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Couple creates personable care home for the elderly

Home-cooked Italian meals, quaint décor part of charm at Lakeland Manor
By: Tinka Davi Granite Bay View Correspondent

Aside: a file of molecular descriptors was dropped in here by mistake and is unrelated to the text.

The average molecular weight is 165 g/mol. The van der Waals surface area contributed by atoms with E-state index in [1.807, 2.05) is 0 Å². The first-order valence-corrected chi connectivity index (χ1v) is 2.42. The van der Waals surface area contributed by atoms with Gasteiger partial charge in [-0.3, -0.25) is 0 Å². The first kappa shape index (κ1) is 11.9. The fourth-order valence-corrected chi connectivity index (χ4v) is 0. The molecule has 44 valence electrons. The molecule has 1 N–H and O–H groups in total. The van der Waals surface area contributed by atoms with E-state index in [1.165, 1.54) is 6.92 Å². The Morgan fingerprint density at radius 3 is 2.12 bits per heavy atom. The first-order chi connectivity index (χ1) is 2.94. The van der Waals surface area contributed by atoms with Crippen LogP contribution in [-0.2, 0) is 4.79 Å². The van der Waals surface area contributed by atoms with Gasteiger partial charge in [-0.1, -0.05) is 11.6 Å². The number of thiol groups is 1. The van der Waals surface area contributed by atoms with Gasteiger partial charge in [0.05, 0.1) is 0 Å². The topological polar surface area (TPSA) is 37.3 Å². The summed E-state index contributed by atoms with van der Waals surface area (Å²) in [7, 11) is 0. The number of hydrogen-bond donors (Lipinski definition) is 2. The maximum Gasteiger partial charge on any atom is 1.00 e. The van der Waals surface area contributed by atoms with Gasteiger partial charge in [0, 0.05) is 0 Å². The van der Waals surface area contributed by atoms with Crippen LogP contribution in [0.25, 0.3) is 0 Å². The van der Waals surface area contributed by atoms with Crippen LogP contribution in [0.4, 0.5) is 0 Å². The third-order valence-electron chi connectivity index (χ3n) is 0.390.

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An unfortunate experience in Joe and Mary Bruno’s life prompted them to completely change their lifestyle and provide a pleasant place for three elderly women with special health needs. As he tells the backstory, Joe Bruno points to his Uncle Frank Tomasoni’s military mementos from World War II. They’re framed and displayed prominently on the family room wall. “My uncle was like a second dad,” Joe said. “When he developed lung cancer, we found him a residential care facility for the elderly in the Bay Area, but it was god-awful. They fed him chicken feet with rice and gravy for breakfast.” Uncle Frank stayed alone in his room for days and would call, crying, Joe said. “After going through that with our uncle, we decided that when our son went off to college, we would turn our house into a care facility,” he said. Joe, 55, and Mary, 53, opened Lakeland Manor in Granite Bay last year. “We’re an alternative to someone being just another person in a nursing home of 50-100 people,” Joe said. “We keep it nice and small with a homey atmosphere.” It’s home to Mavis, 87, who is snoozing in front of the TV; Leona, 91, who prefers to stay in her room all the time; and Irene, 92, who waves at a visitor, then looks back at her hands that hold a small black and white photograph of her mother. Every day she asks to go home. Mavis and Irene have dementia and can’t live on their own; neither can Leona, who broke her hip. “We keep them as occupied as possible,” Joe said. “We have 220 TV channels, but the three women prefer Hallmark and westerns.” They also have card games and puzzles. The couple provides plenty of TLC, comfort and conversation. Their focus and that of a helper/caregiver, Michelle, is obviously on the three women. They bend down or sit next to the women, listen carefully and reply softly. Belle, a friendly 6-year-old Maltese, likes to sit in their laps. Joe Bruno understands what it’s like to be seriously ill. In 1989, at age 34, his neck started swelling. The doctor said it was cancer, and Joe underwent chemotherapy and radiation. Four years later, he had a heart attack and triple bypass. In 2000, he had surgery to insert two stents to open his arteries. “I know what it’s like not to feel good,” he said. Mary learned to be a caretaker when she quit her job as an executive secretary to care for Joe. Turning their home into a care facility was not easy. They had to complete a 209-page state of California application and attend numerous informational meetings in Chico, where the commission on care licensing was located. The entry to their home required remodeling for wheelchair access. The wooden ramp leading to their front door has a 1-inch drop for every 12 inches, a flat landing every 30 feet and a 5- to 6-foot area for turning around. Several plants in front of their house were removed to accommodate the ramp. A second required exit is via another smaller ramp, which runs from the back door and along the rear of their home. Hard-wired smoke alarms are installed in every room; the outside house numbers are lighted so emergency vehicles can find the home; the bathrooms have grab bars and each exit door has an alarm. “People with dementia have a tendency to wander,” Mary explained. Mary must take 40 hours of continuing education every two years and has applied for hospice waiver, which means residents can stay as long as necessary at Lakeland Manor. Joe prepares home-cooked, Italian-style dinners, following his grandmother’s recipes for specialties such as chicken marsala and fettuccine alfredo. Breakfasts are prepared to order, according to what each woman prefers. Lakeland Manor is licensed for six men and women, but Mary likes keeping it smaller with just three people, one per bedroom. Residents, including the elderly and people who need short-term care after accidents, are referred by agencies who work with local hospitals. The cost per month depends on the care needed and starts at $2,500 a month. The bedrooms are painted in soft, restful colors and each has a bed, dresser and baby monitor. The rooms are decorated with artwork, matching curtains and bedspreads and personalized with the residents’ stuffed animals. The Brunos sleep on a sofa bed in the living room. The couple must follow strict regulations in providing care. They can dispense medication, but each resident must pick it up and put it in her mouth. A diabetic must be able to give his or her own insulin shots. Family members or the Brunos take residents for appointments or outings. Speech, walk and physical therapists visit regularly. Leona’s family stops by every afternoon; the others also have visitors. Joe and Mary grew up six blocks from each other in San Francisco, attended high school together and married in 1976. He worked for AT&T for 30 years — in the Bay Area and Sacramento. Mary worked for an insurance company and then as a teacher’s aide. They choose Granite Bay because they wanted a country setting close to a grocery store. Lakeland Manor is just off Douglas Boulevard on the way to the Granite Bay entrance to Folsom Lake. It’s a pleasant, quiet place to spend the later years with special care. Tinka Davi is a freelance writer and editor based in Folsom.